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‘I miss my routine’: A displaced Gaza mother recalls life before the war | Israel-Palestine conflict

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Maghazi refugee camp, Gaza Strip – As Imtithal, a mother of six, stokes the wood fire she has built up to bake bread for her family, her thoughts take her back to her usual morning routine at home in the Tal al-Hawa neighbourhood in western Gaza, before the relentless Israeli bombardment began on the enclave on October 7.

Imtithal and her family were forced to flee to the Maghazi camp in the centre of the Gaza Strip after Israeli forces ordered civilians to evacuate northern Gaza and move south in the early days of the war. She and her family could see that there was a grave danger that the Israeli bombing could wipe out entire areas in north and west Gaza.

She is thankful that they did. Soon after they left, their house was badly damaged in a bombing on their neighbourhood.

“My house was severely damaged due to a violent Israeli bombing next to it,” Imtithal says. “Our neighbour, Saleem, who works for the Palestinian Red Crescent Society, sent me videos showing the extent of the destruction that befell my house. I feel very sad and do not know whether it is fit for habitation after today or not.”

To cope with the worry, Imtithal takes comfort in the memories of her safe, normal routine before the war began. She would wake up at dawn for Fajr prayers. Then, she would wake her younger children, Hammoud, 13, and Nour, 16, to get ready for school.

“I always enjoyed making their breakfast and lunch boxes. I would make sure I put their favourite foods in there,” she remembers.

The morning’s work would be far from over yet.

A small amount of ‘me time’

“Then, it’s time for my husband and older sons to go to work,” she says. “I make their coffee, but my daughter, Aseel, likes fresh juice, so I make that too while we talk about my plans for the day.”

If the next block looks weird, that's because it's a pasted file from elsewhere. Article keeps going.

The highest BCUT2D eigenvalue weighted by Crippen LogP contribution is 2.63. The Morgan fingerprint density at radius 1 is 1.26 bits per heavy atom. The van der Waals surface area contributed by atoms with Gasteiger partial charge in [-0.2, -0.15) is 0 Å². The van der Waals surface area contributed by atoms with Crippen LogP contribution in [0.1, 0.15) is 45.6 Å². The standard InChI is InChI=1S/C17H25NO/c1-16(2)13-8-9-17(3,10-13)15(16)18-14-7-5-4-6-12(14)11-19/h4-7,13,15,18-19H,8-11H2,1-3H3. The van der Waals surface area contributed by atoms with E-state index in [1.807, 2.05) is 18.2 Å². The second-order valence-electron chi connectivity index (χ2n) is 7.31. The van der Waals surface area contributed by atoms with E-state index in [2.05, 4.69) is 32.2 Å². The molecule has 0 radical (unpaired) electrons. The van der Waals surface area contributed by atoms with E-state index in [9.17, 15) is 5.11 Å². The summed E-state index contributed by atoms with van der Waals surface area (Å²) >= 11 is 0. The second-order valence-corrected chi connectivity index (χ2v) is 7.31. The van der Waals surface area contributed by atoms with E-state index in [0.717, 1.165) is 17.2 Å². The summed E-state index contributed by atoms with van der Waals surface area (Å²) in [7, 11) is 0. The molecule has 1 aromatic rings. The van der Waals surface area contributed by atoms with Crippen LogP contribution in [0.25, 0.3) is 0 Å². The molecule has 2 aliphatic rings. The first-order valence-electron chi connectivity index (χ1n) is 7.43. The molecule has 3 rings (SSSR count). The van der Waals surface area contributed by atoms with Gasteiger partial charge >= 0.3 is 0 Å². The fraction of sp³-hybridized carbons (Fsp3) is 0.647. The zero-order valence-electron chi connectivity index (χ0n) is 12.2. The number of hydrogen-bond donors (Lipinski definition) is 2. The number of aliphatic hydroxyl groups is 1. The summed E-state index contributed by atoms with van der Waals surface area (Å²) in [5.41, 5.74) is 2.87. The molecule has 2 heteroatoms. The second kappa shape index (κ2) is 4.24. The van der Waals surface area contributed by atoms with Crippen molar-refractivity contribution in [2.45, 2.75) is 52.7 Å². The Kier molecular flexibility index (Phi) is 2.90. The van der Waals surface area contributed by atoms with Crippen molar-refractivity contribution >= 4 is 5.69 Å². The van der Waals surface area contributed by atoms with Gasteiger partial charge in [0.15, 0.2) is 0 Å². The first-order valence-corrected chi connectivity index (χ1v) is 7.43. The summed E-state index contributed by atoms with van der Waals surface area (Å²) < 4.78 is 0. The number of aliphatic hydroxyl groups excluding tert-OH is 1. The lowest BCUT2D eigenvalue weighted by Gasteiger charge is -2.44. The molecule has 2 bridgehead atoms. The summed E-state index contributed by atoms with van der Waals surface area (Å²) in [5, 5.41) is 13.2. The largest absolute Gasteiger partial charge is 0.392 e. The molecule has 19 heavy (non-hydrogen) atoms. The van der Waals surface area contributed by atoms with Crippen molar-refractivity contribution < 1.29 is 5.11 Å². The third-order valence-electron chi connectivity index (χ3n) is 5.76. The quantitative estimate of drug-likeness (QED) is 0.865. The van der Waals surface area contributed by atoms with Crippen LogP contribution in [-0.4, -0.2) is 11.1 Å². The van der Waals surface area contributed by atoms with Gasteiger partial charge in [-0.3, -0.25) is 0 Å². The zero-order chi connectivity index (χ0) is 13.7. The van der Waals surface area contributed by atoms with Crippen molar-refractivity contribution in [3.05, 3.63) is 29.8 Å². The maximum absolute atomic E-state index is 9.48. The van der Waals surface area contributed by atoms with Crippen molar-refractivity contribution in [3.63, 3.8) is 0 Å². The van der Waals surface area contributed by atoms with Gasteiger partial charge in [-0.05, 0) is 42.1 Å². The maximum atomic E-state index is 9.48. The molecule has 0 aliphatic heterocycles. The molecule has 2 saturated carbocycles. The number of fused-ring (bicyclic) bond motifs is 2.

Once they were all fed, ready to go and, finally, out of the door, it would be Imtithal’s “me time”.

“I go to the gym and spend about two hours exercising with my friends,” she says. After that, she would go home to drink something hot with her neighbour, Sarah.

Next, Imtithal says, she prepares lunch, spends a bit of time reading books on the sciences of the Quran, and logs on for her religious lessons through an academy that she joins via Zoom.

Finally, it would be time for the familiar family chaos to begin again.

“After my children return from their schools and work, I spend quality time with them, listening to their stories, following up on schoolwork with my son, Hammoud, and then preparing him to go to the boxing club, which he enjoys spending time in.”

Imtithal used to call her son Adham, who lives in the United States, every day to check in on him as well. But, since the bombing began, she has been unable to communicate with him much. Israel’s blockade on fuel means electricity and the internet have been severely restricted – often non-existent – in the Gaza Strip. She has barely managed a few minutes with him on the phone every few days.

‘I couldn’t even say goodbye’

Once such a normal, sometimes even mundane, part of her day, these are the things Imtithal says she longs for now.

“I miss being at home and quietly practising my simple daily routine.

“Daily household tasks were not as arduous as they are today. Now, I wash the laundry in buckets with very small amounts of water when I used to use an automatic washing machine. I also struggle to prepare food due to the lack of cooking gas, so we resort to cooking food over a wood fire now.”

Imtithal adds: “The situation in Gaza is tragic. I cannot communicate with my sisters, nor can I visit them. I used to go out for walks with them constantly. Even the entertainment places we used to go have all been bombed.”

Imtithal worries terribly about the family and friends she has been separated from in her community.

Israeli planes bombed her cousin’s house, killing her. She says: “I couldn’t even say goodbye to her! I can’t leave the refugee house I’m in. Her family couldn’t even hold a funeral for her, and they told me that they took her to bury her using their own car.”

She also worries greatly about the toll this war is taking on her family.

“Everything is exhausting us. What is happening in Gaza is genocide. I miss the spirit of my young son. I am keen to take care of his mental health due to the harsh situation in the Gaza Strip. I find him sitting alone a lot, so I try to make him relax and listen to everything that is on his mind and try to reassure him.”

(This account was written by Imtithal’s daughter, Aseel.)

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